Laura I. Rendón is Professor Emerita at the University of Texas-San Antonio. She is also an educational consultant and featured speaker at over 100 higher education institutions and conferences throughout the nation. Her presentations focus on topics such as student success, Latinx STEM students, and sensing/thinking deep learning experiences, as well as self-care and healing. A native of Laredo, Texas Rendón’s passion is ensuring that the nation’s educational system fosters success for all students, especially those who are low-income and first generation. Rendón developed “validation theory,” an asset-based student success framework that has been employed to frame research studies and programmatic activities in two- and four-year colleges and universities. Rendón is also a teaching and learning theorist and thought leader.
She is the author of the book, Sentipensante (Sensing/Thinking Pedagogy): Educating for Wholeness, Social Justice and Liberation, as well as numerous publications focusing on student success and contemplative education. She is a Fellow of the Mind and Life Institute, a member of the Board of Directors of the John N Gardner Institute for Excellence in Undergraduate Education and former Fellow of the Fetzer Institute. In 2013 the Texas Diversity Council awarded Rendón the title of being one of the Most Powerful and Influential Women in Texas. Rendon’s personal archives are a part of the Nettie Lee Benson Latin American Collection at the University of Texas-Austin, one of the premier libraries in the world focused on Latin America and Latinx Studies.
Gloria Ladson-Billings, Professor Emerita, University of Wisconsin’s Department of Curriculum and Instruction and Kellner Family Distinguished Professor in Urban Education, celebrates the 20th Anniversary of the Brodie Family Lecture with her talk on culturally relevant pedagogy. Since the initial introduction of culturally relevant pedagogy, our schools and classrooms have grown even more complex. The combination of rapid technologies and the enthusiasm of youth culture make it necessary for teachers (at all levels) to rethink their practice. Even culturally relevant pedagogy must evolve. This talk speaks to the way the evolution of culturally relevant pedagogy may insure that more students experience success both in and out of the classroom. Ladson-Billings is also the president of the National Academy of Education.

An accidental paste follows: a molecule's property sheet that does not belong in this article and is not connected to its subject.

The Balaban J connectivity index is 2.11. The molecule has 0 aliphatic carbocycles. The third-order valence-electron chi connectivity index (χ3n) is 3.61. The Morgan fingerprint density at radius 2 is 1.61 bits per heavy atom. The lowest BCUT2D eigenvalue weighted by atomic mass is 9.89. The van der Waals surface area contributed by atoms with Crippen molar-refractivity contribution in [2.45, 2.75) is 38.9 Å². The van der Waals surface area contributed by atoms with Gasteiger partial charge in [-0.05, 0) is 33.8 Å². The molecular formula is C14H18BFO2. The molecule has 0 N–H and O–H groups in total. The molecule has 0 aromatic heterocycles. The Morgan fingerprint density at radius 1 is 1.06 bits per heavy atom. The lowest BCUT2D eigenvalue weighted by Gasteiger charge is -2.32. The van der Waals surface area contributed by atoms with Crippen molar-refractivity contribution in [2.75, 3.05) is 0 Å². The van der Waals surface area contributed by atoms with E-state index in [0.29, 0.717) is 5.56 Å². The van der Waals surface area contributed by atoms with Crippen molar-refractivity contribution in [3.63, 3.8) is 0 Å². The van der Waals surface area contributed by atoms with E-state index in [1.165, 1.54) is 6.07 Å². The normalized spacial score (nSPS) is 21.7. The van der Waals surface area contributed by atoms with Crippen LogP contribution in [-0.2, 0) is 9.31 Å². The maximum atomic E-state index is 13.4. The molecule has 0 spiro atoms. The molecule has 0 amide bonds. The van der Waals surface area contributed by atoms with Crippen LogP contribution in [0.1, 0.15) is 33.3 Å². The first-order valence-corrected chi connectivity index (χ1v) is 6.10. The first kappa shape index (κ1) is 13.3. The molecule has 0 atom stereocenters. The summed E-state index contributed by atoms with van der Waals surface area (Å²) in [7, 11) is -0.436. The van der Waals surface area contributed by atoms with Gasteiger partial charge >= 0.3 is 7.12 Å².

Colum McCann is the author of six novels and three collections of stories. Born and raised in Dublin, Ireland, he has been the recipient of many international honors, including the National Book Award, the International Dublin Impac Prize, a Chevalier des Arts et Lettres from the French government, election to the Irish arts academy, several European awards, the 2010 Best Foreign Novel Award in China, and an Oscar nomination. In 2017 he was elected to the American Academy of Arts. His work has been published in over forty languages. He is the cofounder of the nonprofit global story exchange organization, Narrative 4, and he teaches at the MFA program in Hunter College.
Sponsored by the Kenneth V. Santagata Memorial Fund.
As White House chief of staff for President Obama, Denis McDonough served in a role that many describe as “the second most powerful job in Washington.” Pulitzer-prize winning New York Times journalist Katie Benner ’99 will facilitate a discussion with McDonough about his work providing strategic advice to the president on the most significant domestic policy, national security, and management issues facing the federal government.
Sponsored by the Donald M. Zuckert Fund and the Bowdoin Public Service Initiative.